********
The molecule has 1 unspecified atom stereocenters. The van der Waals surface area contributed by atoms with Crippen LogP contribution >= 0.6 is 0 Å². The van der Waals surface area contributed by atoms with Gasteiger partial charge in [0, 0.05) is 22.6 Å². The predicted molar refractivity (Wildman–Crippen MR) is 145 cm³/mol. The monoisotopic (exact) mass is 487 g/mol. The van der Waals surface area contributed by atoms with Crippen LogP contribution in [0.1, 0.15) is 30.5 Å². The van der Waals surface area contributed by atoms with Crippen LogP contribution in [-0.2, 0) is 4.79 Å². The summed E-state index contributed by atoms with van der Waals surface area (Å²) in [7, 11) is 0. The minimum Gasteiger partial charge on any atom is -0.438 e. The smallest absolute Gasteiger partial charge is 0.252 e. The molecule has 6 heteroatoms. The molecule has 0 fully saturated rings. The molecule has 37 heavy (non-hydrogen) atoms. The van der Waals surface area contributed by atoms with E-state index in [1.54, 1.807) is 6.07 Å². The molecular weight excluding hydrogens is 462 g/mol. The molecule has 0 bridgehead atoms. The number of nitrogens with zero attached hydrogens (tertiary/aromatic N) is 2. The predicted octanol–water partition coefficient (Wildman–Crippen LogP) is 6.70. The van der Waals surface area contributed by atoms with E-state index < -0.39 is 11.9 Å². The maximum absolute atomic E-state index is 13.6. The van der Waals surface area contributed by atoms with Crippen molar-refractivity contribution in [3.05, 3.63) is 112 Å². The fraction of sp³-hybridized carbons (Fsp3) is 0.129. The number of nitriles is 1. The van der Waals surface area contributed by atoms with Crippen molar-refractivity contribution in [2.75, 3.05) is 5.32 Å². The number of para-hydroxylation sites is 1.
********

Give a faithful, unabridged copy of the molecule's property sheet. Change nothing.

The molecule has 1 unspecified atom stereocenters. The van der Waals surface area contributed by atoms with Crippen LogP contribution >= 0.6 is 0 Å². The van der Waals surface area contributed by atoms with Gasteiger partial charge in [0, 0.05) is 22.6 Å². The predicted molar refractivity (Wildman–Crippen MR) is 145 cm³/mol. The monoisotopic (exact) mass is 487 g/mol. The van der Waals surface area contributed by atoms with Crippen LogP contribution in [0.1, 0.15) is 30.5 Å². The van der Waals surface area contributed by atoms with Crippen LogP contribution in [-0.2, 0) is 4.79 Å². The summed E-state index contributed by atoms with van der Waals surface area (Å²) in [7, 11) is 0. The minimum Gasteiger partial charge on any atom is -0.438 e. The smallest absolute Gasteiger partial charge is 0.252 e. The molecule has 6 heteroatoms. The molecule has 0 fully saturated rings. The molecule has 37 heavy (non-hydrogen) atoms. The van der Waals surface area contributed by atoms with E-state index in [1.54, 1.807) is 6.07 Å². The molecular weight excluding hydrogens is 462 g/mol. The molecule has 0 bridgehead atoms. The number of nitrogens with zero attached hydrogens (tertiary/aromatic N) is 2. The predicted octanol–water partition coefficient (Wildman–Crippen LogP) is 6.70. The van der Waals surface area contributed by atoms with E-state index < -0.39 is 11.9 Å². The maximum absolute atomic E-state index is 13.6. The van der Waals surface area contributed by atoms with Crippen molar-refractivity contribution in [3.05, 3.63) is 112 Å². The fraction of sp³-hybridized carbons (Fsp3) is 0.129. The number of nitriles is 1. The van der Waals surface area contributed by atoms with Crippen molar-refractivity contribution in [2.75, 3.05) is 5.32 Å². The number of para-hydroxylation sites is 1.